34. ARROWHEAD. Both arms forced backwards or forwards at an angle of
800mils, depending whether arrow is to the back or forward.
35. DIAMOND. Arms raised above head in the shape of a diamond.
36. EXTENDED LINE. Arms raised to the side of the body level with the ground.
THE BEST WAY TO LEARN FIELD SIGNALS IS TO USE AND PRACTICE
THEM ON EVERY POSSIBLE OCCASION.
Ideal for moving along hedge lines, walls and other linear features. This formation
provides the section commander with good control. It is easy to maintain both during the
day and at night. Gives good arcs of fire to the flanks, but is vulnerable to attack from
the front or rear.
Used mainly for moving along road and tracks. Similar characteristics to single file,
although while it gives slightly better firepower to the front and rear there is a danger of
members of the section being caught in other section members fire during an attack from
This formation is ideal for crossing large open areas such as fields and desert. It provides
excellent firepower to the front and 50% of the sections firepower to either flank. It is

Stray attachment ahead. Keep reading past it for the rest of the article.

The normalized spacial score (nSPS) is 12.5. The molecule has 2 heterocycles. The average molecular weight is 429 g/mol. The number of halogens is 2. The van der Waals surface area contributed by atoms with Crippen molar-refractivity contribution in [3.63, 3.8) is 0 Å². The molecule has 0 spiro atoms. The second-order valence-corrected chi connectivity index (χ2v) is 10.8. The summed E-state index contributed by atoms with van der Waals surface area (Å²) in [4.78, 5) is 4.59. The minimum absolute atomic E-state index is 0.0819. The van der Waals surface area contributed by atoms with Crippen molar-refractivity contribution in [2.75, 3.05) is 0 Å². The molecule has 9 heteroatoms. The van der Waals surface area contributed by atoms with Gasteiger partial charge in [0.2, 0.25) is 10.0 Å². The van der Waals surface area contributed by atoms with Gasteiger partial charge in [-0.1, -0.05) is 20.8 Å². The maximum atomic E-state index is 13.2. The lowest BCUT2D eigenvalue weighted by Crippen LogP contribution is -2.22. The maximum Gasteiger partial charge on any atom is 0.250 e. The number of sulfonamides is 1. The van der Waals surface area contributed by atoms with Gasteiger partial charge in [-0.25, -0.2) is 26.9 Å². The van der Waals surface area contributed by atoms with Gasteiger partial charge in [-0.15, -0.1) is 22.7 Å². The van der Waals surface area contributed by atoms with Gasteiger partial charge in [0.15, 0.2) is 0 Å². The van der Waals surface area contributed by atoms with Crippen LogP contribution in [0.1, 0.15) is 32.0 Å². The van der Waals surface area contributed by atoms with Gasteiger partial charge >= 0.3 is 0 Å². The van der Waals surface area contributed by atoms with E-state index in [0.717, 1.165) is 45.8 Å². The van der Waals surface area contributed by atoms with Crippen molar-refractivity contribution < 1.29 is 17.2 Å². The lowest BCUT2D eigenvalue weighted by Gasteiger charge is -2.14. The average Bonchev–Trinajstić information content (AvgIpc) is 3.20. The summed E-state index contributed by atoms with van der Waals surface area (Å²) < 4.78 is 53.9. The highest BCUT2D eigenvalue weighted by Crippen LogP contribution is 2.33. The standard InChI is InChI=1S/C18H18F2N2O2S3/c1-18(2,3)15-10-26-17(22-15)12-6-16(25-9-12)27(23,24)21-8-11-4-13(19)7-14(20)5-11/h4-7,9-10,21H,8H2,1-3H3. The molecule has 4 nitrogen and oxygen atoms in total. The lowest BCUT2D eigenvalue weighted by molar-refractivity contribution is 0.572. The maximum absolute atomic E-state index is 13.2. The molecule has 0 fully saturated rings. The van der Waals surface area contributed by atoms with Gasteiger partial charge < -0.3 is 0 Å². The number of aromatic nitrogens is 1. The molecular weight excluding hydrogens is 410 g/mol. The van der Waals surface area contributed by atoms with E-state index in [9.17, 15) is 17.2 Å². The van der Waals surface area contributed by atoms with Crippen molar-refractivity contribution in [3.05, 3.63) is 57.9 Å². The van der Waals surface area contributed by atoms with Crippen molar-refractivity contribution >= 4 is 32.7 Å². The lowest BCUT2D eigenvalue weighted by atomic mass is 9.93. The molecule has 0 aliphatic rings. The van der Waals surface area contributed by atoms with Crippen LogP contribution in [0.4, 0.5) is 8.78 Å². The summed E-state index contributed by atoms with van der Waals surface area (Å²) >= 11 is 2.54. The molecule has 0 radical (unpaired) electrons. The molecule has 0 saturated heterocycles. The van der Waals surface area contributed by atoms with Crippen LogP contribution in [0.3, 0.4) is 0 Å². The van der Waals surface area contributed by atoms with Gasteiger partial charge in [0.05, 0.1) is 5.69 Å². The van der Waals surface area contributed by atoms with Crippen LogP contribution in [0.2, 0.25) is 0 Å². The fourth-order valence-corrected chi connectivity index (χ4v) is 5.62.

however difficult to maintain and control, especially at night.
This formation is used in much the same way as arrowhead. It is especially useful in
place of arrowhead at night and is much easier to control and maintain. It does however
provide less firepower to the front than arrowhead.
Extended line is used mainly when preparing for an assault on an enemy position as it
leads itself to easy movement into a bounding assault. It is also useful when searching an
area for equipment or injured personnel. It is however difficult to maintain, especially
when moving at speed.
Half attack is a formation that is often used in place of staggered file. It works in much
the same way as the former, although it is especially useful when you are expecting
contact from either flank. As the 2 fire teams are in separate bricks rather than simply
offset a bounding attack or withdrawal can begin without first having to organise the
section into an extended line, saving valuable time when under fire.
This guide was written for the airsoft community by James “Eddie182” Knight. Certain images are taken from “A
Soldier Pocket Book” and are used for illustration purposes only. Information contained in this guide is as far as
possible accurate and current and comes solely from the brain of Eddie182 and his team mates. This guide is intended
for members of Arnies Airsoft and other airsofters and is provided free of charge.